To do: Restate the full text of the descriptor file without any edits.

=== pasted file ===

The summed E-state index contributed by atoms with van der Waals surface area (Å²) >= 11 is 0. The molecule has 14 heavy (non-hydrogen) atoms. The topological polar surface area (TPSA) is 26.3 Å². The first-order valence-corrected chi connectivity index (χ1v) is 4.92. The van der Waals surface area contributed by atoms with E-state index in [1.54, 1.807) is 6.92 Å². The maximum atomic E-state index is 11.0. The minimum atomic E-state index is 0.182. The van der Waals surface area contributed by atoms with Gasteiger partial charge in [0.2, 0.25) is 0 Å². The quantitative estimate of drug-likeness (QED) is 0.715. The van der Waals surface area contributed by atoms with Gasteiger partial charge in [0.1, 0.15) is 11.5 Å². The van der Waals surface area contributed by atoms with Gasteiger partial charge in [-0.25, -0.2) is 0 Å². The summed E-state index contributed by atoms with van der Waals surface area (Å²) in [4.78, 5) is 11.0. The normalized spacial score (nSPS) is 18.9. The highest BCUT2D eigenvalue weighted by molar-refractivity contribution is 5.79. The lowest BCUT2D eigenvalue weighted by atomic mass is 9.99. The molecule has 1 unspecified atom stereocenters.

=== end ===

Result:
The summed E-state index contributed by atoms with van der Waals surface area (Å²) >= 11 is 0. The molecule has 14 heavy (non-hydrogen) atoms. The topological polar surface area (TPSA) is 26.3 Å². The first-order valence-corrected chi connectivity index (χ1v) is 4.92. The van der Waals surface area contributed by atoms with E-state index in [1.54, 1.807) is 6.92 Å². The maximum atomic E-state index is 11.0. The minimum atomic E-state index is 0.182. The van der Waals surface area contributed by atoms with Gasteiger partial charge in [0.2, 0.25) is 0 Å². The quantitative estimate of drug-likeness (QED) is 0.715. The van der Waals surface area contributed by atoms with Gasteiger partial charge in [0.1, 0.15) is 11.5 Å². The van der Waals surface area contributed by atoms with Gasteiger partial charge in [-0.25, -0.2) is 0 Å². The summed E-state index contributed by atoms with van der Waals surface area (Å²) in [4.78, 5) is 11.0. The normalized spacial score (nSPS) is 18.9. The highest BCUT2D eigenvalue weighted by molar-refractivity contribution is 5.79. The lowest BCUT2D eigenvalue weighted by atomic mass is 9.99. The molecule has 1 unspecified atom stereocenters.